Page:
Legendary producer born in Lyon Jean-Michel Jarre debuted in the 60s writing music for films and commercials after being mentored by the father of musique concrète Pierre Schaeffer and Karlheinz Stockhausen, both defining figures in the evolution of electronic music.
Jarre is a renowned bestselling artist who has sold over 80 million albums and gathered record-breaking audiences in his spectacular shows, once drawing crowds of 3 million people in just one night. But most of all, Jean-Michel Jarre is highly regarded as one of the pioneers in electronic music, taking it out of the studios and academic research labs and onto the mass audience.
In his early days, instruments like the synthesizer and the sequencer were novelties that artists adopted and adapted to their workflow without any preconceptions, motivated by the desire to experiment. Back then, playing live certain electronic music compositions was not easy since it was hard to carry all the modular equipment of that time and use it on stage. Jarre was able to kill two birds with one stone. First, he wrote very melodic themes influenced by pop music that brought those new sounds closer to a massive audience. Then, Jarre laid the foundations of today’s tech shows merging music and visual elements in perfect synchrony, thus creating an indivisible whole with the purpose of making an impact on the spectator. Jarre redefined the role of a performer who does not sing but still occupies a central space of the stage by using music devices that are a show by themselves such as the iconic laser harp or his circular light keyboard, highlights of some of his most celebrated concerts.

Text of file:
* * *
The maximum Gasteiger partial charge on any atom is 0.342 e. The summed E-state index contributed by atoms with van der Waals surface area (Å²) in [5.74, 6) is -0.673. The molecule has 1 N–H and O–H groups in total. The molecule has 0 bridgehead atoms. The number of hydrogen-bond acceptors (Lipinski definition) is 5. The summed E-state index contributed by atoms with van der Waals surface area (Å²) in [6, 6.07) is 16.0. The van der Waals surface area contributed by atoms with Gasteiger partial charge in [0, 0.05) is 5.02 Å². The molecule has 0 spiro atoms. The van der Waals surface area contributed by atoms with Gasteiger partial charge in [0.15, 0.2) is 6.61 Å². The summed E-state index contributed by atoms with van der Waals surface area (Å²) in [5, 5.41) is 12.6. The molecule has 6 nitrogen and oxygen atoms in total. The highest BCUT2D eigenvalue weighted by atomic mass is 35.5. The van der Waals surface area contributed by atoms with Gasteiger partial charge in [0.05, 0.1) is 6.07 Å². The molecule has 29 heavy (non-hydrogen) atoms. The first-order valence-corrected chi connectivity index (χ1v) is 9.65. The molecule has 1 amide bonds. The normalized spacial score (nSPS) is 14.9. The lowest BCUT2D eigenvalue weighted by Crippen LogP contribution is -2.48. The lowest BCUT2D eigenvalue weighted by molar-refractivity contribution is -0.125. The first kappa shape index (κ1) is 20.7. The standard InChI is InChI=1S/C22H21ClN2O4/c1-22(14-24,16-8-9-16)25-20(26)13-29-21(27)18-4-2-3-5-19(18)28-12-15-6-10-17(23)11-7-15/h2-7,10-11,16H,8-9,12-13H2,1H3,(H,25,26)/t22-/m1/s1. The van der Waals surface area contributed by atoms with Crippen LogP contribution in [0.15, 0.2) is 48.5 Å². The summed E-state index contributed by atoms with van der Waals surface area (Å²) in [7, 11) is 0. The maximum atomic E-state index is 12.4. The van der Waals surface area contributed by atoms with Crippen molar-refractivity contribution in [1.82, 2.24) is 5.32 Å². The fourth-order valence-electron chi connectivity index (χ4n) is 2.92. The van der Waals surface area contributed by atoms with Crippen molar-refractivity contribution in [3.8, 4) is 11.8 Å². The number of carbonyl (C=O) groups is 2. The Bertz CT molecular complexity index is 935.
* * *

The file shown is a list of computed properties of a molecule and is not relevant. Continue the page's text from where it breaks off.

In conversation with electronic music journalist Philip Sherburne, Jarre will discuss his musical evolution, the way he has shortened the gap between the general public and the use of avantgarde technology in live shows, what are his current interests in terms of creative languages for sound and the ideas and collaborations behind his latest two albums.
Jean-Michel Jarre will exclusively premiere his latest show at Sónar By Night based on the two volumes of ‘Electronica: The Time Machine’.